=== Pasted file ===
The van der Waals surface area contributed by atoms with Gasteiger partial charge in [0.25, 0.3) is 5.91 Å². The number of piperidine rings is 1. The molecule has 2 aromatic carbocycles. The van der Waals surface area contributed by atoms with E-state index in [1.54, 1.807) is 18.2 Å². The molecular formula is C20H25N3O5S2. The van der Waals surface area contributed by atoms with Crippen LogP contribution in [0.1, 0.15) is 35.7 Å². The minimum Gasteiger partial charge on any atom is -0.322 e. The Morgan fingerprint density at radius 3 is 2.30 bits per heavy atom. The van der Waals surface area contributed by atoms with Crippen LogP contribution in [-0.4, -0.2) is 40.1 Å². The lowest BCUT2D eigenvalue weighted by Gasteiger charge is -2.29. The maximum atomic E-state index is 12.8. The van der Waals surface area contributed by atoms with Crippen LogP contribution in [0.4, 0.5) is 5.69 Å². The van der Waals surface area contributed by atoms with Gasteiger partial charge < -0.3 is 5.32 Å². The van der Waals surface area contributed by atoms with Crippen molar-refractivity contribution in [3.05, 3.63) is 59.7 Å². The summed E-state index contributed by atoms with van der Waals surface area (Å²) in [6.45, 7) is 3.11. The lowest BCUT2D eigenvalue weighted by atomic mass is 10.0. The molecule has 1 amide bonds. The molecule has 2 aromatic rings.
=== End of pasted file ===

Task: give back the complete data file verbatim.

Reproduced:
The van der Waals surface area contributed by atoms with Gasteiger partial charge in [0.25, 0.3) is 5.91 Å². The number of piperidine rings is 1. The molecule has 2 aromatic carbocycles. The van der Waals surface area contributed by atoms with E-state index in [1.54, 1.807) is 18.2 Å². The molecular formula is C20H25N3O5S2. The van der Waals surface area contributed by atoms with Crippen LogP contribution in [0.1, 0.15) is 35.7 Å². The minimum Gasteiger partial charge on any atom is -0.322 e. The Morgan fingerprint density at radius 3 is 2.30 bits per heavy atom. The van der Waals surface area contributed by atoms with Crippen LogP contribution in [-0.4, -0.2) is 40.1 Å². The lowest BCUT2D eigenvalue weighted by Gasteiger charge is -2.29. The maximum atomic E-state index is 12.8. The van der Waals surface area contributed by atoms with Crippen LogP contribution in [0.4, 0.5) is 5.69 Å². The van der Waals surface area contributed by atoms with Gasteiger partial charge < -0.3 is 5.32 Å². The van der Waals surface area contributed by atoms with Crippen molar-refractivity contribution in [3.05, 3.63) is 59.7 Å². The summed E-state index contributed by atoms with van der Waals surface area (Å²) in [6.45, 7) is 3.11. The lowest BCUT2D eigenvalue weighted by atomic mass is 10.0. The molecule has 1 amide bonds. The molecule has 2 aromatic rings.